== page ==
On DVD & Blu-Ray: May 13, 2014



For the first hour of Her I couldn't decide what I was watching; I couldn't figure it out, I couldn't follow the hype. I understood the acuteness under which director Spike Jonze (Being John Malkovich, Where the Wild Things Are) was operating and I could see why it was easy for the hipster crowd to so easily jump on board with the flick because our main character, Theodore Twombly (Joaquin Phoenix), seemed to very much be a hipster himself jumping on the latest technology and style trends with his belly button-high pants. What was perplexing me though was the way in which the film has seemed to entrance everyone else and not just those hoping to be in touch with their own spectacled intellectual, but those who aren't desperate contrarians or what you would necessarily call progressive and seem to have a balanced understanding of the value in both large and small scale filmmaking. The strange thing here is that despite Her having the ideals and philosophies of a small, independent film it looks magnificent, as if it were operating with a fairly large special effects budget. The ethereal atmosphere in which these characters exist, though obviously in the not too distant future, actually feels like a plausible place that we as a society might reach. I drank the Hoyte Van Hoytema cinematography in with wonder and the China serving as Los Angeles locations only re-enforced the color scheme and scope with which Jonze was able to convey the mood and minuteness of our main character. We take Theodore as a surrogate of Jonze as it is evident from the opening speech in which Theodore shuffles through his thoughts on what it must be like to share your life with the same person for half a century and that we are not only getting a love story, but an examination of love as an emotion and how it transcends everything else in our existence to ultimately become every persons main point of focus and fulfillment. If we don't have loved ones what have we done to make this life worthwhile? If we don't have people who care about us, what will allow us to live on after we're gone? Questions we've no doubt asked ourselves plenty of times before, but Her looks to take them, throw in a little social commentary, and inevitably come to an epiphany not about the technology at the center of the film, but the emotion that continues to define the satisfaction of our being. Full review here. C+

How could something with so much potential and so many valuable moving parts be reduced to such utter filth? Well, that problem and answer is on full display in what we are calling That Awkward Moment. Why each of these talented actors decided to waste their valuable time on a project like this is beyond me, but maybe it was for nothing more than an opportunity to hang out with one another as that seemed to be the hook the studio was looking to sell in the advertisements for the film so why should we think they made it look any different to Zac Efron, Miles Teller or Michale B. Jordan? While Efron is the clear marquee name here because he will put the most teenage girls in the seats it is Teller and Jordan who have actually been making the better career choices as of late that have landed them on many critics radars and have movie lovers like myself looking forward to their future projects. Both Teller and Jordan starred in films that made my list of the top fifteen films of 2013 and I like Efron enough that I was really hoping this along with Neighbors (which he nearly steals the show in) might put him on the map to having a great transitional year. Still, That Awkward Moment was no The Vow and though it became clear Efron might not have the breakout year Channing Tatum had in 2012, he will still at least continue to look for that one role that will push him to the next level while hopefully, at the very least, cementing his status as a young adult primed at playing to his comedic chops in quality comedies. That retrospective of where each of these stars are at in their career right now aside, That Awkward Moment had the potential to be an interesting and unique take on the romantic comedy from the perspective of a couple of twenty-something males living it up in New York City, but instead paints a portrait of these assholes and pathetic losers who have such a delayed sense of maturity that it takes them crushing young ladies emotions in more ways than one to realize they may actually care about them after all. It isn't flat out horrible, Teller does all he can to salvage it, but when there is hardly anyone to like on screen and no entertainment value in their moral ambiguity there is hardly anything to like or enjoy at all. Pity, because it had such serious potential. Full review here. D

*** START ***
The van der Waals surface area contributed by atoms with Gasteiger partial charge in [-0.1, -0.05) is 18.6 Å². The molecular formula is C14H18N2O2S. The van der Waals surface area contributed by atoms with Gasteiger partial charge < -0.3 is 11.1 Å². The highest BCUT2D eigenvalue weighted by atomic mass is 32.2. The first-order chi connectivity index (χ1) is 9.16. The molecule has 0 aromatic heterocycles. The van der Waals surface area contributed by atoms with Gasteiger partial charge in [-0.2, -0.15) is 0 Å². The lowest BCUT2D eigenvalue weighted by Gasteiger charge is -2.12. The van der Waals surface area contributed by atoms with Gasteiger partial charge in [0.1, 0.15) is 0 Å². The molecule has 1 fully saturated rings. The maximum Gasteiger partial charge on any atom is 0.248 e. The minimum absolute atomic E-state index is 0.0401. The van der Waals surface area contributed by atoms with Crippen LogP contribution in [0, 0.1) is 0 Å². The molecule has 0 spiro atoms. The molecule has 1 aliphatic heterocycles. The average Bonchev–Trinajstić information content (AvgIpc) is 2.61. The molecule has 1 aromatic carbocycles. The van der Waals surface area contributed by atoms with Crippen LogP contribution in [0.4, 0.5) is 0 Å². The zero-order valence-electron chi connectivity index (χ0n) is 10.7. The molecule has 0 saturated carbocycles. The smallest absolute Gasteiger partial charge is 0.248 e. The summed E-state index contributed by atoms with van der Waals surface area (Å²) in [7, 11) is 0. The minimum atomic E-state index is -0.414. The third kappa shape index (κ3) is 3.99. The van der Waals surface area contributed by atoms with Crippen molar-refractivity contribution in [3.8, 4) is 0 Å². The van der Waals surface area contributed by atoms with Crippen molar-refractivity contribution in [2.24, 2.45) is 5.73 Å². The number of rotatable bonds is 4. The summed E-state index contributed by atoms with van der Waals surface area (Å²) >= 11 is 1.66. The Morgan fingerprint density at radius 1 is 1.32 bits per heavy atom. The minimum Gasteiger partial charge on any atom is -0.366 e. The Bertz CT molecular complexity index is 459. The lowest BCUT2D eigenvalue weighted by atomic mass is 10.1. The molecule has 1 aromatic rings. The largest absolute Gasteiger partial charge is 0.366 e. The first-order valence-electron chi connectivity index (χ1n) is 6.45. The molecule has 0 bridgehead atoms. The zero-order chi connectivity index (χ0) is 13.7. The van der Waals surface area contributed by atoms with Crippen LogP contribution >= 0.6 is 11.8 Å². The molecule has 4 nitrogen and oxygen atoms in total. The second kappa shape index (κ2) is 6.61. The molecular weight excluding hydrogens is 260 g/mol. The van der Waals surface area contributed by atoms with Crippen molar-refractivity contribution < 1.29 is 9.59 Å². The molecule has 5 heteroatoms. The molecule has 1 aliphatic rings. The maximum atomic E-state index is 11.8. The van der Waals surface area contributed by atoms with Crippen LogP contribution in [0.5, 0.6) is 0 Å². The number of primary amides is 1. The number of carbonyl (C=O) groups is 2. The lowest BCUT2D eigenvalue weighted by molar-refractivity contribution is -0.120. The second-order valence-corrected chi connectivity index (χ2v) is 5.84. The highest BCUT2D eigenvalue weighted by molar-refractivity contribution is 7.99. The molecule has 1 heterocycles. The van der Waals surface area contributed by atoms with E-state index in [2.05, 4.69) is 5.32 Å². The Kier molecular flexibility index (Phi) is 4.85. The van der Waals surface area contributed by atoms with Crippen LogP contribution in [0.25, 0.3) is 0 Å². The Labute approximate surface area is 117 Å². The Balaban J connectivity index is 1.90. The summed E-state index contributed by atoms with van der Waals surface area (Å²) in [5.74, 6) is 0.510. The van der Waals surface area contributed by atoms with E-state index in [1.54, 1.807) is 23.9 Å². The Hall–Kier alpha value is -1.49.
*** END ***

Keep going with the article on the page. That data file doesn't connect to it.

There is little to say about a film or anything really when it feels the "artists" behind it didn't care enough to invest their own interests in it. There is little vision to be held with something like I, Frankenstein as it was nothing more than a typical January release, an ugly step-sister to the summer blockbusters that have equally silly stories or premises, but real vision and money behind them. With something like I, Frankenstein what we have is the writer of such blockbusters as Pirates of the Caribbean: The Curse of the Black Pearl and the first G.I. Joe, but who also has more credible fare like Australia (c'mon you know you liked it) and Collateral to his name and has now apparently earned the right to direct his own feature and so Lakeshore Entertainment, for some unknown reason, entrusted him with a rather large budget and gave him free reign to pen a script that concerned Victor Frankenstein's monster living on into the modern world and being caught in the middle of a war that has been raging between demons and gargoyles. Sound ridiculous? It is. Its essentially another attempt to capitalize on bringing well known, well respected properties back to the big screen in more gritty fashion. It seems Stuart Beattie, the aforementioned writer turned director, decided he'd go just outside the realm of fairy tales and instead chose to pick from the iconic roster of horror figures and give them an all CGI environment with dark and brooding attitudes that would be fine if this were a substantial take on the gothic romanticism of Mary Shelley's source material, but instead it seems to want to achieve little more than box office success and disregards any sense of deeper storytelling in order to fit squarely into this pre-ordained January genre. It is an ugly genre, one where we get movies year in and year out like any one of the Underworld films (which this so proudly touts as being produced by the same people) or last years Hansel & Gretel: Witch Hunters or even Season of the Witch from two years ago (see a trend?). It is one of those films, set in a period where set designs call for grotesque statues and worn out castles, where CGI baddies look ridiculous and we forget about character and story the moment we walk out of the theater. You'd think, given Beattie's track record in writing he would jump at the chance to make his own film and be keen on leaving a good impression so as to earn another turn behind the camera, but if I, Frankenstein is any indication he should never be allowed to direct or pen a script again. Full review here. F